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Working Hard or Working Smart: The Best Time Management Strategies

Whether you’re working on a government project, writing a book, or slaving away on your side hustle, if you want to create and get stuff done in today’s world, you need to work for it. This is why talk of productivity has become so widespread over the last few years.

While there are many who advocate for ‘hustle culture,’ and many that advocate against it, there’s no denying that if you want results, you need to put the time in. But what is the best way to do this? There are numerous approaches to what the best way to work is, but they boil down to two main concepts: Work hard and work smart.

Being able to manage your time in one of these ways is essential when you want to succeed at anything in life, and it’s vital you take time to figure out which way works best for you and how you’re going to move forward. In this post, I’m going to talk about everything you need to know.

What is Productivity?

First, let’s get on the same page.

Productivity is the process of learning and ‘actioning’ how you spend your time. If you want to work hard, you might focus on working 16-hour days and really just grinding through what you’re doing. For some people, this works. Putting the time in really does achieve results.

If you work 16 hours per day, every day for one year, you’re going to do more in four months than the average person does in a year. That’s a huge step up that cannot be understated.

Of course, there are pros and cons to this strategy, but the idea remains.

On the other hand, working smart could be working four hours a day, but really making the most of those four hours. This means prioritizing what tasks you’re going to complete and when, minimizing the number of distractions you’re subject to, automating as much as possible, and really squeezing the most out of every second.

No matter which way you’re working, you need to have strategies in place to how you’re going to work. If you work too hard, you’ll burn out and lose momentum. If you don’t set up your workspace, you can find yourself distracted for hours at a time.

Let’s explore some strategies you can implement into your own working ethic.

Use To-Do Lists Properly

To-do lists are essential to your success, but you need to make sure you’re using them in the right way. It’s important to get everything out of your head on what you need to do, but don’t let these lists dictate your life and stress you out.

One of the leading ways to do this is to create a ‘master to-do’ list where you write down everything you need to do, but then you only circle the five most important things. Get these done and focus all your attention here before returning to the list and breaking it down this way.

With this, it can really pay off to plan your day. The night before you head to work, make a to-do list and put the most important things you need to be doing at the top and work your way down. This way, as soon as you wake up, you know exactly what you need to be doing and what you need to achieve at work.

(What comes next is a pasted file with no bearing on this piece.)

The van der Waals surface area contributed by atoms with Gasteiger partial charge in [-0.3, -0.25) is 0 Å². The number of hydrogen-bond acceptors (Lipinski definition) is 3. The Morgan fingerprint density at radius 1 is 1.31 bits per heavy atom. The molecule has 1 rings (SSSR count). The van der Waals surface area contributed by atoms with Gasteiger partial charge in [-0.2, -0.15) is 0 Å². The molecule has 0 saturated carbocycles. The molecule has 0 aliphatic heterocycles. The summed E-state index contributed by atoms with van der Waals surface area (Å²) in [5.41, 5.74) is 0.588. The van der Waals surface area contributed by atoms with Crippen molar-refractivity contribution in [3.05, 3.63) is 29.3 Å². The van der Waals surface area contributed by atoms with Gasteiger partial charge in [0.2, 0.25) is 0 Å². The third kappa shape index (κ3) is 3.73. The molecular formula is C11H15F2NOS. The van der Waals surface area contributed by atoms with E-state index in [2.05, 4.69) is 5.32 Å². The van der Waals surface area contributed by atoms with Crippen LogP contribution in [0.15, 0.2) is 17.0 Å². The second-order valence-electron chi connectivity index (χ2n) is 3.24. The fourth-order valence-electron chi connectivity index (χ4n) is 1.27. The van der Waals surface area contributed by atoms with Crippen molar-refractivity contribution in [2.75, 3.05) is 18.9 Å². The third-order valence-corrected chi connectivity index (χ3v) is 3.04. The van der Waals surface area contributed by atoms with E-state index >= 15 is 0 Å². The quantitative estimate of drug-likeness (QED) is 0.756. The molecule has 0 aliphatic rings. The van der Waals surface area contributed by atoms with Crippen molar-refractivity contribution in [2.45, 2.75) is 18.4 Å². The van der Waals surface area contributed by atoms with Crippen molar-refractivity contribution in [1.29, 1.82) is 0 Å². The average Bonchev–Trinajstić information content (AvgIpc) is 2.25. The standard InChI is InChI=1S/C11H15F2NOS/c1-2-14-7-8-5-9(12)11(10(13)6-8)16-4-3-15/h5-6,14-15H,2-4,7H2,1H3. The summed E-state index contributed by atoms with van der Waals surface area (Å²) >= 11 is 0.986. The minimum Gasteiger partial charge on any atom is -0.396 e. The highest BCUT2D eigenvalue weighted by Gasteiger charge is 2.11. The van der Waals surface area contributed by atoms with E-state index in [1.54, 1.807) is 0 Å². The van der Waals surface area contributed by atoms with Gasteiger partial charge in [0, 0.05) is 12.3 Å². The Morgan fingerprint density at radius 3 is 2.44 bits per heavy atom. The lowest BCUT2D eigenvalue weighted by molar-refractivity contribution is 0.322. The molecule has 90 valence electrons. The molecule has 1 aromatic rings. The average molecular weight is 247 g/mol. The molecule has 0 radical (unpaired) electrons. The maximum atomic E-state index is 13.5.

Manage Energy, Not Time

Hand in hand with the above, it’s important not to manage your time so much, but more how much energy you have. If you have a marathon race in the afternoon, are you going to use up all your energy in the morning before, or even the days before leading up to it? Of course not, you’re going to manage your energy levels wisely, and this applies to all areas of life.

“There are going to be certain times of the day where you feel refreshed and energetic, and there are others where you’ll feel tired and exhausted,” shares Tina Marie, a productivity blogger at Academized and Paper Fellows. “This is why it’s important to prioritize what your objectives are and what you want to achieve and then invest your energy into those places.”

Minimize Distractions

I cannot stress enough how important it is to minimize distractions in your work life. Research shows that if you’re working on something and a text or email pings up on your computer or laptop, it can take up to 25 minutes to get your attention back to where it was before. Now consider that you’re probably getting buzzed by colleagues all the time throughout the time spent at work, meaning you’re never truly able to reach that full amount of focus.

What’s the point in working 16 hours and tiring yourself to the bone if 14 of those hours are simply full of distractions and you’re not working to your full potential? Why not work six hours undistracted and have the rest of your day to yourself to do all those other things?

Ways you can do this include;

  • Turning off all computer distractions
  • Using “Do Not Disturb” Mode
  • Working early in the morning or late at night
  • Leaving your phone in another room
  • Listening to calm, ambient music you can ‘zone out’ to

Work on How You Work

“There are endless ways to optimize how you’re working that will dramatically improve how you’re spending your time. For example, you can make sure you’re working in a cool room that is properly ventilated. Any room too hot or too cold is simply going to leave you distracted and not at your peak condition,” explains Mark Harris, a tech writer at OXEssays and State Of Writing.

Also consider how you’re working, whether you’re sitting or standing. It’s not good for your body to be sitting all the time since a hunched position will minimize the space in your chest, meaning you’re unable to breathe as deep as possible. Try to vary between sitting and standing at work to make your posture the best it can be.

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Profile Photo Maddie Willis

Hi Katherine, I cannot believe “If you work 16 hours per day, every day for one year, you’re going to do more in four months than the average person does in a year. That’s a huge step up that cannot be understated.” It makes sense when you think about it, but wow!